Sunday, December 14, 2014

A Hard Nut to Crack: Breaking Florida's Coconuts

Friends of ours from North Carolina have recently moved to Miami, and are starting to take advantage of the local harvest on their property.  They are pretty reluctant to call it a homestead, but hey, any time you can pick something up and eat it off your own property, that is one step closer to self-sufficiency.


They have more coconuts then they can handle.  They weren't opening them fast enough, so they had a volunteer (Jen’s father) head down to Key Largo to learn the fine art of coconut cracking from the professionals.  Now, you may have read somewhere on Pinterest that this can be done daintily in your kitchen using your potato masher and paring knife.  A coconut would crack your head if it had the chance, so theres no room for nice on this job.  Anything worth doing is worth doing right, and in this case that means you need a machete and claw hammer.

  • Most store-bought coconuts will have the husk removed already.  If locally foraged, this will need to be removed by taking repeated low angle hacks with a machete.       A claw hammer may be necessary separate husk fibers and to loosen coconut from remaining husk material.  Hack, pry, repeat.  
  • Once the coconut has been separated from the husk, locate its equator.  This will be a horizontal ring around the coconut when the eyes are facing upward.  Using the blunt edge of machete, take firm whacks along equator, rotating coconut in between each hit. After a few turns the coconut will magically split like a plastic Easter egg. Whack, rotate, repeat.

Jen has been making fresh macaroons, and has promised us a sample.  They sound great, but I’m more interested in swinging a machete, there just aren't enough excuses to pull out pirate weapons this far inland.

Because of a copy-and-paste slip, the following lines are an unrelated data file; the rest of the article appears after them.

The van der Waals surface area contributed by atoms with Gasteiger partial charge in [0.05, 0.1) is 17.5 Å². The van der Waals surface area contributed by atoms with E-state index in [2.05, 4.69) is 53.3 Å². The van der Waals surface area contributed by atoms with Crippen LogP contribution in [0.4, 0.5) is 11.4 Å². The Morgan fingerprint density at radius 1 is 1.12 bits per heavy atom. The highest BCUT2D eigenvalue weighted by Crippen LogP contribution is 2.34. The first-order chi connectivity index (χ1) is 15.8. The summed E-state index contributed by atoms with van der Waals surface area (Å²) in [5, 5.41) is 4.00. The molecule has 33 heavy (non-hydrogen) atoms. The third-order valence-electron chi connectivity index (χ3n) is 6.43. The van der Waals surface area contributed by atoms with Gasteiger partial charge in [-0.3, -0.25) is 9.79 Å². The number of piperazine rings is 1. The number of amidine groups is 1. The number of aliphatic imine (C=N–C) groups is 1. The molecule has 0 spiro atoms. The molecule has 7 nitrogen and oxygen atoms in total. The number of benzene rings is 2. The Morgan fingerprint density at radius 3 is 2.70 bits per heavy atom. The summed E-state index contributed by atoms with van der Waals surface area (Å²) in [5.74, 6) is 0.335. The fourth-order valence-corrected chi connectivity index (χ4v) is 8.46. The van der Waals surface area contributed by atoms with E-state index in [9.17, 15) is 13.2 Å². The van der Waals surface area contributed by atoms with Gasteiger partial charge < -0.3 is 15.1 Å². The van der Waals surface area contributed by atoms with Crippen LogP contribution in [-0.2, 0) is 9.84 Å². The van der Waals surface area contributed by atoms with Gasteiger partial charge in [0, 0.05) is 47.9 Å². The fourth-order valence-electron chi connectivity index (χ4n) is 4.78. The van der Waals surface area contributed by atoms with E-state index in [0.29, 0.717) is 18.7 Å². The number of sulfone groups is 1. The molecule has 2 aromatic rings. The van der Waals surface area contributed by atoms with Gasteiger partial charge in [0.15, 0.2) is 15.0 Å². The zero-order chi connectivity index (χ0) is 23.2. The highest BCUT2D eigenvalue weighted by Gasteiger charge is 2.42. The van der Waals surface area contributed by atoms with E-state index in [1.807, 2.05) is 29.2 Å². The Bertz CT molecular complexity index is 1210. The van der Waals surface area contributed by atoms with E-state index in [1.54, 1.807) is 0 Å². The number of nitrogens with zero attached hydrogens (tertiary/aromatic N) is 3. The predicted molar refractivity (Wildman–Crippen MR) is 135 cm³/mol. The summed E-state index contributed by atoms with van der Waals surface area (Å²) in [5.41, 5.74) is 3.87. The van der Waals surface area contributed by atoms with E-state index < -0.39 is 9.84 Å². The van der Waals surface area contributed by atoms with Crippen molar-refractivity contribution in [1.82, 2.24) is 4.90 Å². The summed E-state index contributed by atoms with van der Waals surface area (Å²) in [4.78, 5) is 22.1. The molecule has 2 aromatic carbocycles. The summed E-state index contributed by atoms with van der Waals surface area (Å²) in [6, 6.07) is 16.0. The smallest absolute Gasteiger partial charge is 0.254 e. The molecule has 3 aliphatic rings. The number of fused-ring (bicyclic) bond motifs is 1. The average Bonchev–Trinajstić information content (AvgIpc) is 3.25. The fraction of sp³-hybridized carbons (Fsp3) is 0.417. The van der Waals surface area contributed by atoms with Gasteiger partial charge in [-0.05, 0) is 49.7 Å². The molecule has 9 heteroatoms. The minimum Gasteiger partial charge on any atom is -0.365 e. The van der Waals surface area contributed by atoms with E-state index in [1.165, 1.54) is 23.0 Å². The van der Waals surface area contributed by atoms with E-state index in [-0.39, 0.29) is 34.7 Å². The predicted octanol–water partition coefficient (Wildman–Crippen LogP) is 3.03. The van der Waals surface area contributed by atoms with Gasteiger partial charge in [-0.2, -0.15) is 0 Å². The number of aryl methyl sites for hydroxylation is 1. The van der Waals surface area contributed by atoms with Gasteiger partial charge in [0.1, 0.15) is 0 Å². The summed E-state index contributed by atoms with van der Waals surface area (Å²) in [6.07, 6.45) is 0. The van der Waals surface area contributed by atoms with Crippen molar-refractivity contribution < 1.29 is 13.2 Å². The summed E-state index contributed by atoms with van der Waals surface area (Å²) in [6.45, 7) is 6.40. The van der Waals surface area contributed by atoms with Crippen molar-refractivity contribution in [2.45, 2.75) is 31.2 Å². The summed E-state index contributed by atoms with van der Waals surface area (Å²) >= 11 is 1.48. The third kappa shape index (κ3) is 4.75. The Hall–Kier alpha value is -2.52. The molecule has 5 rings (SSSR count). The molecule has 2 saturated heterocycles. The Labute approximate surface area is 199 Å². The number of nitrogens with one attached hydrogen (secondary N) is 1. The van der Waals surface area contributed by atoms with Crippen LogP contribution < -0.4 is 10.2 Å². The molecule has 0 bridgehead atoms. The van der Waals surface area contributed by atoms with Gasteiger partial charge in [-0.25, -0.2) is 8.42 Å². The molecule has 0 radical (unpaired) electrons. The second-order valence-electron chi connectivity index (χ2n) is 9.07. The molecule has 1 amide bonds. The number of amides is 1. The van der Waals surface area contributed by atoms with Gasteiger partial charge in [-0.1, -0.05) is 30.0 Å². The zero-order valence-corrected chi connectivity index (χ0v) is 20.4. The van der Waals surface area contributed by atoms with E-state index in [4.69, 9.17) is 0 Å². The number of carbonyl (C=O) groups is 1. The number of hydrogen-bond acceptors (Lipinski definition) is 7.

Thursday, December 11, 2014

Homemade Hummingbird Nectar

I have yet to see a hummingbird in the winter, but it is definitely a possibility. During the summer in North Carolina (and anywhere else east of the Mississippi) the primary hummingbird you will find will be the Ruby-Throated Hummingbird.  The Roufus Hummingbird, on the other hand,  is a more cold hardy species that can also be found here throughout the winter.  When I found this out, I cleaned up our feeder and started looking for the bottle of nectar.  When it failed to turn up, I found a recipe instead. 


As far as recipes go, it does not get any easier than this:
  • Dissolve ¼ cup of white sugar into 1 cup of boiling water.  
  • Let cool, and add to clean feeder.
The batch size can easily be changed provided you maintain the 1:4 ratio.  Additionally, it is recommended the nectar be rinsed and replaced regularly, as issues of mold and fermentation of nectar may arise.

I looked for other recipes using alternatives to white sugar, in hopes of finding something more natural.  It turns out white sugar is more similar to the nectar they would feed on naturally than every other sweetener I could think of.  Even honey is considered unsafe for hummingbirds.  The nectar that is available for purchase contains red dye to entice the birds to the feeder, but since the feeder itself is red, I don’t see it as a necessary addition. 

Our feeder is up, now we are just waiting on Roufus to show up.  We will definitely let you know if we spot him.

Tuesday, December 9, 2014